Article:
96 graduates look to future
"I’ve been waiting for this day for 12 years," said South Summit High School student Nick Sandoval, as he tried on his cap and gown one hour before the graduation of the class of 2007. He and 96 other seniors graduated Friday afternoon in an emotional ceremony on the South Summit football field in front of stands filled with family and community members.
Graduating were four high honor students, 24 honor students, nine departmental honor students and 96 students in transition, soon to begin making decisions on the directions their lives will take.
Immediately following graduation, high-honor student Sarah Lambert said she was "full of emotions." "I’m really sad it’s all over. I’m really excited for the future. I’ve loved it here. The people here are people I’ve known all my life."
Senior class president Jodisue Walker spoke of wanting to be Minnie Mouse, a baker, a firefighter a soldier and a football player as she grew up. "The fact is that none of us knows what we’re going to do," Walker said, adding that whatever that whatever career is chosen, "more than anything, it should be something we enjoy doing."
For one student, Parley Padfield, the day was especially sweet, because graduating was a milestone a goal she fought for. But before that could happen, she had accomplished another milestone, surviving an illness that at one point almost took her life.
South Summit principal Gary Twitchell was in awe of what Padfield had accomplished. "Carley missed a year and a half of school while in the hospital with an auto-immune disease. She got down to 90 pounds. She had multiple organ failure. But she survived and came back. She worked like a dog to make up for the junior year she missed. She was so far behind, and she made all the work up. She didn’t ask for any favors."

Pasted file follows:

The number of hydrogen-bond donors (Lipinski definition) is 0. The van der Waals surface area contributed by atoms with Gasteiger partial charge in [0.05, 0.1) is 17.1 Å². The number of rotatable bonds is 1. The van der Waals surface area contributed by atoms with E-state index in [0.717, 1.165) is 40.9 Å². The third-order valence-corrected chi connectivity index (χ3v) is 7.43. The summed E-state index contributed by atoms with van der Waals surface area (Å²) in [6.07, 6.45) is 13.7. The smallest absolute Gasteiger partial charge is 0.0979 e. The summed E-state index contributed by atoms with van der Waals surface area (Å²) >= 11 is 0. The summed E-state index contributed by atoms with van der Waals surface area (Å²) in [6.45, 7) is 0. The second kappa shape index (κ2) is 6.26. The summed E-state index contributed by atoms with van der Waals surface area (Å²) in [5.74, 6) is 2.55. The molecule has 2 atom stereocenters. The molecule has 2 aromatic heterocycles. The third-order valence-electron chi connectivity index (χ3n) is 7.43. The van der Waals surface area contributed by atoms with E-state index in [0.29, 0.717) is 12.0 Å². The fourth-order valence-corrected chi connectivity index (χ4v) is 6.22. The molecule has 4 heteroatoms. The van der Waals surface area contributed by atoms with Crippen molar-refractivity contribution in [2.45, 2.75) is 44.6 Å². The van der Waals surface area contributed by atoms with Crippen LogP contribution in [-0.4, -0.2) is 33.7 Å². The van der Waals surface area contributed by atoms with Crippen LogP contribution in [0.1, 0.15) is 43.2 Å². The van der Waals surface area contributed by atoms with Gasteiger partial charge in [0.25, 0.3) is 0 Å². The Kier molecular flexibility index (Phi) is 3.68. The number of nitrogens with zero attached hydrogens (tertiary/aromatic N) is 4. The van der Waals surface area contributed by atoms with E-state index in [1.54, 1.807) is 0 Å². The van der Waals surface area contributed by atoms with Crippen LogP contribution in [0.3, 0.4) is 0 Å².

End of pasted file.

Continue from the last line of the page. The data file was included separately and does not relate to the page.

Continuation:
Padfield was elated one hour prior to graduation. "It’s awesome," she said. "I’m glad to be here. My family was my inspiration." Padfield will get a bone marrow transplant in July. She hopes to eventually go into nursing.
Soon-to-be graduates Jane Sorensen and Carley Page performed sang in the early portion of the commencement exercise. Jon Latham performed a drum solo that involved intricate patterns of drumming mixed with juggling of drumsticks.
Twitchell presented the Class of 2007 and Phil Marchant, president of the South Summit Board of Education, and Kendall Woolstenhulme, vice president of the Board, presented diplomas.
Several speakers became emotional near the end of commencement. After the Class of 2007 sang the school song, ending the ceremony, they threw their mortar boards into the darkening sky. The spectators filed out of the stands not to head for their cars, but to join the new graduates on the field, and take photos.
With school ending for the Kamas seniors one week earlier, they had days and nights of planned activities, ending with the viewing of the new "Pirates of the Caribbean."
Following graduation, a dinner was held for graduates. Alcohol-free activities were planned for the all-night event at the school and at the adjoining South Summit Aquatic Center.
Leonard and Joyce Wickhorst made their way from the football field to the car they had driven from Pocatello Idaho to see their granddaughter Carley Patfield graduate. "Six months ago we didn’t think we’d ever see this day," Leonard Wickhorst said.
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Councilor Glenn Wright estimated that the ability to provide renewable energy sources for county power will cost the average Summit County resident $0.70 per year above current costs.